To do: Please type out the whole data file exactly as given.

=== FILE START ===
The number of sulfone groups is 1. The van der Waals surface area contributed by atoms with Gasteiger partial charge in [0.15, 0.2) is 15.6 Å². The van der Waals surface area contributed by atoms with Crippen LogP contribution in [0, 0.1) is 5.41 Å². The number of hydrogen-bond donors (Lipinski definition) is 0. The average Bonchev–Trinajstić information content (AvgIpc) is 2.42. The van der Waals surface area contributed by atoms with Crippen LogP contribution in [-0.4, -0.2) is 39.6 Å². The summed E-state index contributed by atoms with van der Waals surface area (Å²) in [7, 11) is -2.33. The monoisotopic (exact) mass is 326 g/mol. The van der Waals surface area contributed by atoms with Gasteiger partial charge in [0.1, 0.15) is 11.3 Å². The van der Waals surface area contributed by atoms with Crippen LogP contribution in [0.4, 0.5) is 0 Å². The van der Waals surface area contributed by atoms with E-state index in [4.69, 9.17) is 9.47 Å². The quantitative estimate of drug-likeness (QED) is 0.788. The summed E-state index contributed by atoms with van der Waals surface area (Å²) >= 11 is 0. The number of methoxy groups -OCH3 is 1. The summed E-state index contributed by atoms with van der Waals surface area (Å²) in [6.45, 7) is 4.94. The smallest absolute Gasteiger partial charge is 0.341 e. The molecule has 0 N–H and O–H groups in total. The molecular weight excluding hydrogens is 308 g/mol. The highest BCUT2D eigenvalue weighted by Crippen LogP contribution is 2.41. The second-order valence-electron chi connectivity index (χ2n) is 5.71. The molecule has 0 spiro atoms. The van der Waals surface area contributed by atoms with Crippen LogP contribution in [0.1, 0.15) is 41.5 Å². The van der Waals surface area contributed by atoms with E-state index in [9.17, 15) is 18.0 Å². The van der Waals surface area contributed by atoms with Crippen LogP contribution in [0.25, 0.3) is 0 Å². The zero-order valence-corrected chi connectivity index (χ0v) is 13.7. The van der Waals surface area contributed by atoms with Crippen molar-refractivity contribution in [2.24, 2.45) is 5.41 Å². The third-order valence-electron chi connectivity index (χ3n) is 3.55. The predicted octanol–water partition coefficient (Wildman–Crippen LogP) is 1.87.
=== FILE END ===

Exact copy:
The number of sulfone groups is 1. The van der Waals surface area contributed by atoms with Gasteiger partial charge in [0.15, 0.2) is 15.6 Å². The van der Waals surface area contributed by atoms with Crippen LogP contribution in [0, 0.1) is 5.41 Å². The number of hydrogen-bond donors (Lipinski definition) is 0. The average Bonchev–Trinajstić information content (AvgIpc) is 2.42. The van der Waals surface area contributed by atoms with Crippen LogP contribution in [-0.4, -0.2) is 39.6 Å². The summed E-state index contributed by atoms with van der Waals surface area (Å²) in [7, 11) is -2.33. The monoisotopic (exact) mass is 326 g/mol. The van der Waals surface area contributed by atoms with Gasteiger partial charge in [0.1, 0.15) is 11.3 Å². The van der Waals surface area contributed by atoms with Crippen LogP contribution in [0.4, 0.5) is 0 Å². The van der Waals surface area contributed by atoms with E-state index in [4.69, 9.17) is 9.47 Å². The quantitative estimate of drug-likeness (QED) is 0.788. The summed E-state index contributed by atoms with van der Waals surface area (Å²) >= 11 is 0. The number of methoxy groups -OCH3 is 1. The summed E-state index contributed by atoms with van der Waals surface area (Å²) in [6.45, 7) is 4.94. The smallest absolute Gasteiger partial charge is 0.341 e. The molecule has 0 N–H and O–H groups in total. The molecular weight excluding hydrogens is 308 g/mol. The highest BCUT2D eigenvalue weighted by Crippen LogP contribution is 2.41. The second-order valence-electron chi connectivity index (χ2n) is 5.71. The molecule has 0 spiro atoms. The van der Waals surface area contributed by atoms with Crippen LogP contribution in [0.1, 0.15) is 41.5 Å². The van der Waals surface area contributed by atoms with E-state index in [9.17, 15) is 18.0 Å². The van der Waals surface area contributed by atoms with Crippen LogP contribution in [0.25, 0.3) is 0 Å². The zero-order valence-corrected chi connectivity index (χ0v) is 13.7. The van der Waals surface area contributed by atoms with Crippen molar-refractivity contribution in [2.24, 2.45) is 5.41 Å². The third-order valence-electron chi connectivity index (χ3n) is 3.55. The predicted octanol–water partition coefficient (Wildman–Crippen LogP) is 1.87.